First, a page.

- First Year Seminar
- Global & Historical Studies
- Analytic Reasoning
- The Natural World
- Perspectives in the Creative Arts
- Physical Well Being
- The Social World
- Texts & Ideas
- Speaking Across the Curriculum
- Writing Across the Curriculum
- Social Justice and Diversity
- Butler Cultural Requirement
- Indianapolis Community Requirement
- Directors & Coordinators
- CORE Faculty FAQ
Physical Well Being
A one-credit, two contact-hour, pass/fail course selected from a menu of courses devoted to physical and health education and activities, taken any time in the first to fourth years.
- To develop life-long habits of good health and physical activity.
- To increase awareness of the centrality of health and wellness for pursuit of a good life.
Learning Outcomes used for Assessment
- Students will develop skills and knowledge of a physical activity.
- Students will demonstrate the ability to explain the way health and wellness positively contribute to a good life.
Corresponding University Outcomes
- Students will practice ways and means of physical well-being (Psychomotor—“do”).
- Students will be exposed to the value of lifelong learning (Affective—“value”).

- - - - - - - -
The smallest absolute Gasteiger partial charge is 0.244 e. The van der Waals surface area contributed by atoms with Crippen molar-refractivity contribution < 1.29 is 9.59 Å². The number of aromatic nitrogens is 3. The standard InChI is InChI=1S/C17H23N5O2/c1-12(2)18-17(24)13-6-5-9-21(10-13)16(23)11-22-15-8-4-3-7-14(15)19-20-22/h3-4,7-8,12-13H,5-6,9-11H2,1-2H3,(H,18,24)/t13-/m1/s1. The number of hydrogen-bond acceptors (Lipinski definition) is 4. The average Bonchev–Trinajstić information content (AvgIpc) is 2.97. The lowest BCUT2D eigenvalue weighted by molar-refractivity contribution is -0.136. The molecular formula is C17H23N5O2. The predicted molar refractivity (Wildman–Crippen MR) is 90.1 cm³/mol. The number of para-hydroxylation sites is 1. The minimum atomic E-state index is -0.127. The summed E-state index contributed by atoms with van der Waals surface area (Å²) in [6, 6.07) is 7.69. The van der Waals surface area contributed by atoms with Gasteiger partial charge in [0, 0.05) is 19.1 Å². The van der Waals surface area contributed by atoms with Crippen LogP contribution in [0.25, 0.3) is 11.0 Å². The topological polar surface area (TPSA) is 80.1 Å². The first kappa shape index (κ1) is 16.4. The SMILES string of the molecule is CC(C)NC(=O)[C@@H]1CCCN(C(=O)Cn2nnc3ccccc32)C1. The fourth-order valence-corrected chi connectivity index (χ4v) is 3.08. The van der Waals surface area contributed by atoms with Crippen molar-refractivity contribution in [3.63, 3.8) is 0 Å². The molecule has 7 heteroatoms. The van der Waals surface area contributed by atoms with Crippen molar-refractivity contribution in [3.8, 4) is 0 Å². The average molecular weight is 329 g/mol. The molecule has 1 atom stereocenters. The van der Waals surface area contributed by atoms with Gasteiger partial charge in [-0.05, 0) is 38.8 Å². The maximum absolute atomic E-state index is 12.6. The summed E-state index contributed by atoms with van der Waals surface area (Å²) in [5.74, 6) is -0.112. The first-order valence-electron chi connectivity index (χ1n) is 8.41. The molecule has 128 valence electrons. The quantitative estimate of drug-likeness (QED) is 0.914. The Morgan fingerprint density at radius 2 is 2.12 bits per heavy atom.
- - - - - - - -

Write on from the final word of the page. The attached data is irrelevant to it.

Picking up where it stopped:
A "strong sense of community and service" is evident in Dr. Lisa Farley's course, Walking, Wagging, and Wellness. This course assists students in developing life-long habits of good health and multidimensional wellness by integrating physical activity, civic awareness, and community service. Students partner with the Humane Society of Indianapolis to provide physical activity and play for the animals, learn through service to the community, and improve their own fitness and awareness that health and wellness are central to living a good life. "All students,"Farley says, "need to understand that wellness can be honed in a wide variety of ways." In this course, she continues, students work on their own physical, mental, social and emotional wellness "in a realistic setting that demonstrates our ability to focus on helping others…. Working in a place that has no obvious connection to schools or wellness and demonstrating the real-life application of both wellness and servanthood is a win-win for all."
Dr. David McCullough, Director of Athletic Bands, also saw that the pursuit of physical health and wellness can occur where you might least expect it. The "physical warm-ups and stamina-increasing exercises by Marching Band members, as well as the use of 'The Breathing Gym' program for wind players, makes us a better sounding band," he explains. And the investment that students show in the Band, and the leadership skills they develop as section coordinators and drum majors, are significant. "In the long run," though, McCullough explains, "we hope they come to realize how the life-long addition of music and music-making can add to a healthy and satisfying life."